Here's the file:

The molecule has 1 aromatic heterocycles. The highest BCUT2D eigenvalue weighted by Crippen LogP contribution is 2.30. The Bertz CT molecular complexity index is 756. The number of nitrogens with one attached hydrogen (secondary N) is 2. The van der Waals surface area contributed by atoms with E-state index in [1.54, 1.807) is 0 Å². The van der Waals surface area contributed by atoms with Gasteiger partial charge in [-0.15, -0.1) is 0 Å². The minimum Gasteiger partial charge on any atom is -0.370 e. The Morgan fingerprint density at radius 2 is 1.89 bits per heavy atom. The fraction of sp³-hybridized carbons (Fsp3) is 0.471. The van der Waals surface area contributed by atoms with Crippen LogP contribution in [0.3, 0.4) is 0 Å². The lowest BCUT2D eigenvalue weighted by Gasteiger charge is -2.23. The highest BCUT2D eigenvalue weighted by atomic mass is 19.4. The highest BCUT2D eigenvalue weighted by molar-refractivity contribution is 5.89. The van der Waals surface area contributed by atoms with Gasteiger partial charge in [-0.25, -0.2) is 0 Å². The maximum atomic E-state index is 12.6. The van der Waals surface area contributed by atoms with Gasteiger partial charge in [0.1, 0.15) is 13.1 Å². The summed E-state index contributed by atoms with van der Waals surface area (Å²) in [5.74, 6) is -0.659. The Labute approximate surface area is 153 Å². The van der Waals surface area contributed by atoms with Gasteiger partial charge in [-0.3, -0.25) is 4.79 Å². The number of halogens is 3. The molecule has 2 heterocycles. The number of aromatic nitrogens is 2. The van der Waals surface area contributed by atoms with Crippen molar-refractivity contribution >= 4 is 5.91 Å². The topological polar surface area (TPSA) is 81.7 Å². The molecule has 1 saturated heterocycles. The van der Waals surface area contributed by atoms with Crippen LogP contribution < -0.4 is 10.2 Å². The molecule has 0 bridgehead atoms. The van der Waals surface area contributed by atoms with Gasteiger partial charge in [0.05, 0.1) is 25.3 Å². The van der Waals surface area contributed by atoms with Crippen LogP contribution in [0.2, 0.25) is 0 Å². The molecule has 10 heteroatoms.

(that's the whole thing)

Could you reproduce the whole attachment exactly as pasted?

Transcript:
The molecule has 1 aromatic heterocycles. The highest BCUT2D eigenvalue weighted by Crippen LogP contribution is 2.30. The Bertz CT molecular complexity index is 756. The number of nitrogens with one attached hydrogen (secondary N) is 2. The van der Waals surface area contributed by atoms with E-state index in [1.54, 1.807) is 0 Å². The van der Waals surface area contributed by atoms with Gasteiger partial charge in [-0.15, -0.1) is 0 Å². The minimum Gasteiger partial charge on any atom is -0.370 e. The Morgan fingerprint density at radius 2 is 1.89 bits per heavy atom. The fraction of sp³-hybridized carbons (Fsp3) is 0.471. The van der Waals surface area contributed by atoms with Crippen LogP contribution in [0.3, 0.4) is 0 Å². The lowest BCUT2D eigenvalue weighted by Gasteiger charge is -2.23. The highest BCUT2D eigenvalue weighted by atomic mass is 19.4. The highest BCUT2D eigenvalue weighted by molar-refractivity contribution is 5.89. The van der Waals surface area contributed by atoms with Gasteiger partial charge in [-0.25, -0.2) is 0 Å². The maximum atomic E-state index is 12.6. The van der Waals surface area contributed by atoms with Gasteiger partial charge in [0.1, 0.15) is 13.1 Å². The summed E-state index contributed by atoms with van der Waals surface area (Å²) in [5.74, 6) is -0.659. The Labute approximate surface area is 153 Å². The van der Waals surface area contributed by atoms with Gasteiger partial charge in [-0.3, -0.25) is 4.79 Å². The number of halogens is 3. The molecule has 2 heterocycles. The number of aromatic nitrogens is 2. The van der Waals surface area contributed by atoms with Crippen molar-refractivity contribution >= 4 is 5.91 Å². The topological polar surface area (TPSA) is 81.7 Å². The molecule has 1 saturated heterocycles. The van der Waals surface area contributed by atoms with Crippen LogP contribution < -0.4 is 10.2 Å². The molecule has 0 bridgehead atoms. The van der Waals surface area contributed by atoms with Gasteiger partial charge in [0.05, 0.1) is 25.3 Å². The van der Waals surface area contributed by atoms with Crippen LogP contribution in [0.2, 0.25) is 0 Å². The molecule has 10 heteroatoms.